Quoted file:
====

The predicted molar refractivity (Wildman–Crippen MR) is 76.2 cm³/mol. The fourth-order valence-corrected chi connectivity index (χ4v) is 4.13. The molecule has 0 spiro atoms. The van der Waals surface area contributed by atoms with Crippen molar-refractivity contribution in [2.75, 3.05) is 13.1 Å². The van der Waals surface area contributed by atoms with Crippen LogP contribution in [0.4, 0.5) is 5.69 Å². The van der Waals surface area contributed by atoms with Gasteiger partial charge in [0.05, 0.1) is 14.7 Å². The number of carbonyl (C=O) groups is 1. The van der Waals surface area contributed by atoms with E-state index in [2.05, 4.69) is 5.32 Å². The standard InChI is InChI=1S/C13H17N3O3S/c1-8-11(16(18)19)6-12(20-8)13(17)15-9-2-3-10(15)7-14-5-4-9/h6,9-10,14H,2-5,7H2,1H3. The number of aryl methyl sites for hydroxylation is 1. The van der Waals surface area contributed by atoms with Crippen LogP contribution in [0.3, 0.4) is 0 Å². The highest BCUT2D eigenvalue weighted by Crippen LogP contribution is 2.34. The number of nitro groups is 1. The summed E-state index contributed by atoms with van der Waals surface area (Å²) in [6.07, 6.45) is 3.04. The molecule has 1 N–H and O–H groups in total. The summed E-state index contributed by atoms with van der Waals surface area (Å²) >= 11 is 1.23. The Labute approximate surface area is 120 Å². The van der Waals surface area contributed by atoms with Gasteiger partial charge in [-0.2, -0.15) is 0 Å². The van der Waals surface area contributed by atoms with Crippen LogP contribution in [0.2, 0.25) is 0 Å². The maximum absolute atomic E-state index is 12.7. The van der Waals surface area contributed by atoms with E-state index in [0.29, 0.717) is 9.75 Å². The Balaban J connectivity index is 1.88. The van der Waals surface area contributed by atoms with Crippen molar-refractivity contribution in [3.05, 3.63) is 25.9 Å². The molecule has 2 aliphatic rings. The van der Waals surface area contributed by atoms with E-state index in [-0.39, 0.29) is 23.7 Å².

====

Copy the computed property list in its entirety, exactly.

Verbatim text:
The predicted molar refractivity (Wildman–Crippen MR) is 76.2 cm³/mol. The fourth-order valence-corrected chi connectivity index (χ4v) is 4.13. The molecule has 0 spiro atoms. The van der Waals surface area contributed by atoms with Crippen molar-refractivity contribution in [2.75, 3.05) is 13.1 Å². The van der Waals surface area contributed by atoms with Crippen LogP contribution in [0.4, 0.5) is 5.69 Å². The van der Waals surface area contributed by atoms with Gasteiger partial charge in [0.05, 0.1) is 14.7 Å². The number of carbonyl (C=O) groups is 1. The van der Waals surface area contributed by atoms with E-state index in [2.05, 4.69) is 5.32 Å². The standard InChI is InChI=1S/C13H17N3O3S/c1-8-11(16(18)19)6-12(20-8)13(17)15-9-2-3-10(15)7-14-5-4-9/h6,9-10,14H,2-5,7H2,1H3. The number of aryl methyl sites for hydroxylation is 1. The van der Waals surface area contributed by atoms with Crippen LogP contribution in [0.3, 0.4) is 0 Å². The highest BCUT2D eigenvalue weighted by Crippen LogP contribution is 2.34. The number of nitro groups is 1. The summed E-state index contributed by atoms with van der Waals surface area (Å²) in [6.07, 6.45) is 3.04. The molecule has 1 N–H and O–H groups in total. The summed E-state index contributed by atoms with van der Waals surface area (Å²) >= 11 is 1.23. The Labute approximate surface area is 120 Å². The van der Waals surface area contributed by atoms with Gasteiger partial charge in [-0.2, -0.15) is 0 Å². The van der Waals surface area contributed by atoms with Crippen LogP contribution in [0.2, 0.25) is 0 Å². The maximum absolute atomic E-state index is 12.7. The van der Waals surface area contributed by atoms with E-state index in [0.29, 0.717) is 9.75 Å². The Balaban J connectivity index is 1.88. The van der Waals surface area contributed by atoms with Crippen molar-refractivity contribution in [3.05, 3.63) is 25.9 Å². The molecule has 2 aliphatic rings. The van der Waals surface area contributed by atoms with E-state index in [-0.39, 0.29) is 23.7 Å².